Aurora: What was your inspiration behind your most recent novel?
Eva: A couple years ago, Netflix announced the (now-released) Gilmore Girls revival. I was a huge fan of the original in no small part because of the mother-daughter relationship portrayed on screen. My mom was a single mom, too, and our dynamic, because we were close in age, actually somewhat resembled Rory and Lorelei. I wanted to explore that, but being me, I wanted to explore it in a way that looked more like my social circles. I call BELLY UP a diverse cross between Juno and Gilmore Girls. Queer kids struggle with pregnancy issues, too.
What character do you most relate to and why?
I’m a big fan of Mormor, to be honest. She’s a battleax. A long time ago, when I was dating my now-husband, he was locked in a room with me, my mother, and my grandmother. When we got out into the car, he looked at me and said, “How. How did you have three versions of the same person in one room. Maiden, Mother, Crone.” Mormor’s cut from the Monahan-women cloth.
Why do you feel young adult books are so popular and have such a voice right now? What’s your favorite young adult author?
Young adult isn’t pigeonholed the way adult fiction is in that genre doesn’t box it in quite so much. I love that there’s the freedom to go where the story takes you, however it takes you. I also love that YA actively works to include all kids in their stories; we live in a diverse world. Our books should look like that.
My favorite YA book changes from day to day, but the one I’ve been shoving at everyone lately is Tessa Gratton’s STRANGE GRACE for being moody and witchy and rich, like good chocolate. It’s everything I love in a gloom-book, though I can’t honestly call it horror? It has horror elements? But it’s also a fairytale/folktale? See aforementioned “YA can go anywhere it wants.” This book is a dark dream. I love it.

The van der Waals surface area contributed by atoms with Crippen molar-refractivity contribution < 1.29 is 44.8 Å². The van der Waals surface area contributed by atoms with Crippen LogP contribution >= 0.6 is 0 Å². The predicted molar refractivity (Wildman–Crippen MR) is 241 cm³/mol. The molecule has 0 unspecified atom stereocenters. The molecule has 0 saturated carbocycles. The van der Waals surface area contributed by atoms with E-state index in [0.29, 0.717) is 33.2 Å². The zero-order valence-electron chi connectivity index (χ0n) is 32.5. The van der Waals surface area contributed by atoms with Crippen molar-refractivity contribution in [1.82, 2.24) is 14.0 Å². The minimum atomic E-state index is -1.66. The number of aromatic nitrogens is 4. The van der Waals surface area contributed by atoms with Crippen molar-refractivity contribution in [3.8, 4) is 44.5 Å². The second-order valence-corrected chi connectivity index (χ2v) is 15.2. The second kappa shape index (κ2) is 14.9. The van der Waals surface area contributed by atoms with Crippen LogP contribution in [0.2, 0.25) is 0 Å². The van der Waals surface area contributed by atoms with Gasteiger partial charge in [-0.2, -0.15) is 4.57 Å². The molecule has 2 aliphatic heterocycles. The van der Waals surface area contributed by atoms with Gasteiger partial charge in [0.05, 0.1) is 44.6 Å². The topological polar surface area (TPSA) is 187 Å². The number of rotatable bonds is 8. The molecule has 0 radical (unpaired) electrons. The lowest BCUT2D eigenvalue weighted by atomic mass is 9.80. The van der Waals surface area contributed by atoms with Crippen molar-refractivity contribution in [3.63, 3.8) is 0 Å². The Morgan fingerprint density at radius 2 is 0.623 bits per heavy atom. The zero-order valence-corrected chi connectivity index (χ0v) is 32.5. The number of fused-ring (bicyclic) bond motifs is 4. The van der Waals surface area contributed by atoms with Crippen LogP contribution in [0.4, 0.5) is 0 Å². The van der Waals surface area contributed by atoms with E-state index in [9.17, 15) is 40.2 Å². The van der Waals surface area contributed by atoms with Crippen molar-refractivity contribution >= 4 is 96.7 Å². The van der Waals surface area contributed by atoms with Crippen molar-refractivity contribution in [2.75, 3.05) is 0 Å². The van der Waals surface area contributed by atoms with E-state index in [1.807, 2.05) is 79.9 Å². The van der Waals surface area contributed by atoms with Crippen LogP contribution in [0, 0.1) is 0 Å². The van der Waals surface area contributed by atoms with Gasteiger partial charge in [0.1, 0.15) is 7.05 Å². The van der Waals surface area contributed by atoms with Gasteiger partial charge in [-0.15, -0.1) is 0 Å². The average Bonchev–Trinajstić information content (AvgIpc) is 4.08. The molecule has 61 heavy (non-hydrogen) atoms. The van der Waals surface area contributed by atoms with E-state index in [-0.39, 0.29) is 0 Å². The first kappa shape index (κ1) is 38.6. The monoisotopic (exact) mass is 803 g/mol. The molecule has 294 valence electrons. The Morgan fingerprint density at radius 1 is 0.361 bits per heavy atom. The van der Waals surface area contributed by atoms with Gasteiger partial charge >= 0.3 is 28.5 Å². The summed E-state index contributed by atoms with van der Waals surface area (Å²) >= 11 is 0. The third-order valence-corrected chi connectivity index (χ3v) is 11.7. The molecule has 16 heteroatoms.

Please describe the content of your latest book and what can readers expect from the read.
BELLY UP is a look at how unexpected teen pregnancy could be if everyone was supportive from the get go. It’s idealized that way, but I wanted to write a funny, warm hug of a book and I am, despite my prickly exterior, an optimist. Sara’s a questioning queer kid surrounded by other queer kids. When she finds out she’s pregnant after a one night stand, she has to deal with the fallout. Complicating it is a new school, no idea where or even who the father is, and a New Sweet Boy who curls her toes with big smiles and home cooking.
What’s next for you in the book world?
Switching gears is a thing I do a lot. After BELLY UP I finished a YA horror take on teenaged Miss Havisham for Random House under my Hillary Monahan name. It’s a dark, horrific, yet romantic look at how exactly you become a person who’s willing to sit in the same wedding dress surrounded by your failed wedding filth for a zillion years. The answer is: life’s tough.
What’s your favorite writing method that you follow for inspiration?
I don’t follow one writing method because I can’t. I battle mental illness and a chronic pain condition, and setting hard and fast rules for myself that don’t take into account the mercurial nature of my disabilities is a recipe for disaster. The closest I come to a routine is scroll Twitter a few minutes, hurl 300 – 500 words at a page, take a break, rinse repeat until book is done. I dunno how they get finished, but they do.